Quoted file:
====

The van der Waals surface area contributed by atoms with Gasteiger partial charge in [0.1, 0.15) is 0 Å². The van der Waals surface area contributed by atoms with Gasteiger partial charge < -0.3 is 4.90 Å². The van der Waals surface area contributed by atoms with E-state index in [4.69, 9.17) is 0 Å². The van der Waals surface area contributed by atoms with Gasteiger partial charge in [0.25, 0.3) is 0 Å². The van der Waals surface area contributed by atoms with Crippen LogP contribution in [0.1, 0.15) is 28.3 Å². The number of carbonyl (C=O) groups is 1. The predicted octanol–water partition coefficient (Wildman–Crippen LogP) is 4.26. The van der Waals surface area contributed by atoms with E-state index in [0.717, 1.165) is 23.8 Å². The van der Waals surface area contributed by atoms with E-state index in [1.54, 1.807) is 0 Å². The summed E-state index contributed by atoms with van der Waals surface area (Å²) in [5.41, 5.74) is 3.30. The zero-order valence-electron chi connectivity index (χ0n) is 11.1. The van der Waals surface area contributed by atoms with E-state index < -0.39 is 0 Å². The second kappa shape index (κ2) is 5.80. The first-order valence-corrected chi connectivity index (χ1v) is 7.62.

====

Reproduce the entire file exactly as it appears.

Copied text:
The van der Waals surface area contributed by atoms with Gasteiger partial charge in [0.1, 0.15) is 0 Å². The van der Waals surface area contributed by atoms with Gasteiger partial charge < -0.3 is 4.90 Å². The van der Waals surface area contributed by atoms with E-state index in [4.69, 9.17) is 0 Å². The van der Waals surface area contributed by atoms with Gasteiger partial charge in [0.25, 0.3) is 0 Å². The van der Waals surface area contributed by atoms with Crippen LogP contribution in [0.1, 0.15) is 28.3 Å². The number of carbonyl (C=O) groups is 1. The predicted octanol–water partition coefficient (Wildman–Crippen LogP) is 4.26. The van der Waals surface area contributed by atoms with E-state index in [0.717, 1.165) is 23.8 Å². The van der Waals surface area contributed by atoms with E-state index in [1.54, 1.807) is 0 Å². The summed E-state index contributed by atoms with van der Waals surface area (Å²) in [5.41, 5.74) is 3.30. The zero-order valence-electron chi connectivity index (χ0n) is 11.1. The van der Waals surface area contributed by atoms with E-state index < -0.39 is 0 Å². The second kappa shape index (κ2) is 5.80. The first-order valence-corrected chi connectivity index (χ1v) is 7.62.